In the early 1980s, Cassandra Wesley called a domestic violence shelter for help, but she didn’t know what to ask.
“I didn’t know to say that ‘I’m eight months pregnant, and he just slung me across the room,’” she says. Instead, she just said she needed an apartment.
Well that’s not what we do, they responded. “So I hung up the phone,” Wesley says, “and I stayed an additional five years.”
Then, in 1987 after another violent incident, her boss told her to call the Genesis Women’s Shelter, which had just opened in Oak Lawn. “I’m crying, I’m hysterical,” Wesley recalls. “And, you know, I was met with, okay, just take a minute and breathe and tell me what’s going on.”
Genesis began as a domestic violence shelter for women and children in the Dallas area in 1985. Since then, it’s opened an outreach center on Lemmon Avenue and a thrift shop on Knight Street. This month, the shelter is set to open a second non-residential outreach center and thrift shop at 5020 S. Lancaster Rd., with Wesley at the helm as program manager.
The center is “much needed,” Wesley says. “And it’s been needed for, I would say, forever.”
The new Genesis center will be located in the 75216 ZIP code, which has some of the highest rates of domestic violence in the city.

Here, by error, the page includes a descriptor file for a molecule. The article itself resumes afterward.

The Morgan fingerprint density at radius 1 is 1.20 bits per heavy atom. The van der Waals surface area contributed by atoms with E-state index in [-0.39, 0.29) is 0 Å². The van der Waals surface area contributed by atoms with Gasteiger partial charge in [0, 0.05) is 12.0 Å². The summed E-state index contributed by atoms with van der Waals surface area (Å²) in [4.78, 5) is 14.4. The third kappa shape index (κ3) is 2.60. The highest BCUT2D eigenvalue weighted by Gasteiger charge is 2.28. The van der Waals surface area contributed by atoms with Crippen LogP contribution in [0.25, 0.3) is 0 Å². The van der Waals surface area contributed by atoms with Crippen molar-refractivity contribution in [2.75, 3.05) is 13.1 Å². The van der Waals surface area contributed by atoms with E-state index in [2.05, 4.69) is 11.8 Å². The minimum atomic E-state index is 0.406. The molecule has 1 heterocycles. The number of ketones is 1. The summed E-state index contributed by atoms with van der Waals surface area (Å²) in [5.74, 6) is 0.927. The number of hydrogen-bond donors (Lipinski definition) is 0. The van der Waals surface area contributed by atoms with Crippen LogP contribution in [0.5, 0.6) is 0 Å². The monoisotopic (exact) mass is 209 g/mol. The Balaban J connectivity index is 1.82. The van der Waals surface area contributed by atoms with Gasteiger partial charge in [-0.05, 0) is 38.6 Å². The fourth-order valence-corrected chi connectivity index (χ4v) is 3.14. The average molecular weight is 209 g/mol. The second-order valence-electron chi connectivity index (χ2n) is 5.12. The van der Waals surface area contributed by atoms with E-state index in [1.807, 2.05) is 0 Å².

There have been 184 reported assaults in 75216 in the first three months of 2022, according to a Dallas Police Department family violence report issued March 9. The two next highest zip codes, 75243 and 75217, have had 182 and 157 reported assaults, respectively. The other 61 zip codes included in the report have a mean average of 33.
There are several nonprofits already working in the area, like Women Called Moses and All Women Marching for Hope. They’ll each provide referrals and resources, Wesley says. But besides the Dallas County Human Service Department on Ledbetter, the community doesn’t have any social services nearby. Meanwhile, many women don’t have the time or the money to take DART across town to the Lemmon location for a half-hour meeting.
Genesis has wanted to open a center in this area for the past five years, says Amy Norton, Genesis’ senior director of fund development. By 2020, the nonprofit decided it couldn’t wait any longer. The local community has embraced the new facility. After the February 25 ribbon cutting, Wesley says she arrived at Lancaster on March 1 and found seven cars waiting, filled with folks asking when the center would open. It was supposed to open last fall but stalled amid pandemic-related delays with getting permits, labor, and materials.
About a quarter of all women in the U.S. are victims of some form of intimate partner violence. In Texas, one in three women will experience domestic violence in her lifetime. Since the fiscal year began in October, the Dallas Police Department’s Family Violence Unit has reported more than 2,500 assaults across the city.
But abuse is more than just physical violence. Of the 2,500-plus DPD-reported family violence assaults this year, 252 are categorized as intimidation, which include verbal threats, harassment, and stalking.